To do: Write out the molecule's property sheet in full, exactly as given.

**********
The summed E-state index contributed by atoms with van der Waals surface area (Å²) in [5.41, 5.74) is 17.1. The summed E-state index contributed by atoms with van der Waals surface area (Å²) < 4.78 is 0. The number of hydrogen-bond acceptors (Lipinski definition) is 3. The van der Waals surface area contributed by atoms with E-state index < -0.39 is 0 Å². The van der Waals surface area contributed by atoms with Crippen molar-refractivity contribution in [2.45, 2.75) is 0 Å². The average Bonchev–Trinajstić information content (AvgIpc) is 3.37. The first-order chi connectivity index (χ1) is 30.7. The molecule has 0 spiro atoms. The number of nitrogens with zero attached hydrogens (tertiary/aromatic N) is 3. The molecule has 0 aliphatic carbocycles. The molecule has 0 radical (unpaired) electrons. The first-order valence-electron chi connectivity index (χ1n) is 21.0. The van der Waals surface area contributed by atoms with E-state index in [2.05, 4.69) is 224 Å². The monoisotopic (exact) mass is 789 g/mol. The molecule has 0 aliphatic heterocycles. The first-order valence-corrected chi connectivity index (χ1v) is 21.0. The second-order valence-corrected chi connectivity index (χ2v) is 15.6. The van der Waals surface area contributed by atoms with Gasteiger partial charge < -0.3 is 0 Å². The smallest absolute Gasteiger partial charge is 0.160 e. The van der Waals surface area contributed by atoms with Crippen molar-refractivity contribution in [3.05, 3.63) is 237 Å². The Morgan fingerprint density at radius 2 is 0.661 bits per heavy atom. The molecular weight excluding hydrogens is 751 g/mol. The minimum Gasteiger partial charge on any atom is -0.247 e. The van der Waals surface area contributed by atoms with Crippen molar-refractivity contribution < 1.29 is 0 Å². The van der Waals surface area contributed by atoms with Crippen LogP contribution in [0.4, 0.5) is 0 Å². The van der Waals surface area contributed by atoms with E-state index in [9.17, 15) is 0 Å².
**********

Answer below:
The summed E-state index contributed by atoms with van der Waals surface area (Å²) in [5.41, 5.74) is 17.1. The summed E-state index contributed by atoms with van der Waals surface area (Å²) < 4.78 is 0. The number of hydrogen-bond acceptors (Lipinski definition) is 3. The van der Waals surface area contributed by atoms with E-state index < -0.39 is 0 Å². The van der Waals surface area contributed by atoms with Crippen molar-refractivity contribution in [2.45, 2.75) is 0 Å². The average Bonchev–Trinajstić information content (AvgIpc) is 3.37. The first-order chi connectivity index (χ1) is 30.7. The molecule has 0 spiro atoms. The number of nitrogens with zero attached hydrogens (tertiary/aromatic N) is 3. The molecule has 0 aliphatic carbocycles. The molecule has 0 radical (unpaired) electrons. The first-order valence-electron chi connectivity index (χ1n) is 21.0. The van der Waals surface area contributed by atoms with E-state index in [2.05, 4.69) is 224 Å². The monoisotopic (exact) mass is 789 g/mol. The molecule has 0 aliphatic heterocycles. The first-order valence-corrected chi connectivity index (χ1v) is 21.0. The second-order valence-corrected chi connectivity index (χ2v) is 15.6. The van der Waals surface area contributed by atoms with Gasteiger partial charge < -0.3 is 0 Å². The smallest absolute Gasteiger partial charge is 0.160 e. The van der Waals surface area contributed by atoms with Crippen molar-refractivity contribution in [3.05, 3.63) is 237 Å². The Morgan fingerprint density at radius 2 is 0.661 bits per heavy atom. The molecular weight excluding hydrogens is 751 g/mol. The minimum Gasteiger partial charge on any atom is -0.247 e. The van der Waals surface area contributed by atoms with Crippen molar-refractivity contribution < 1.29 is 0 Å². The van der Waals surface area contributed by atoms with Crippen LogP contribution in [0.4, 0.5) is 0 Å². The van der Waals surface area contributed by atoms with E-state index in [9.17, 15) is 0 Å².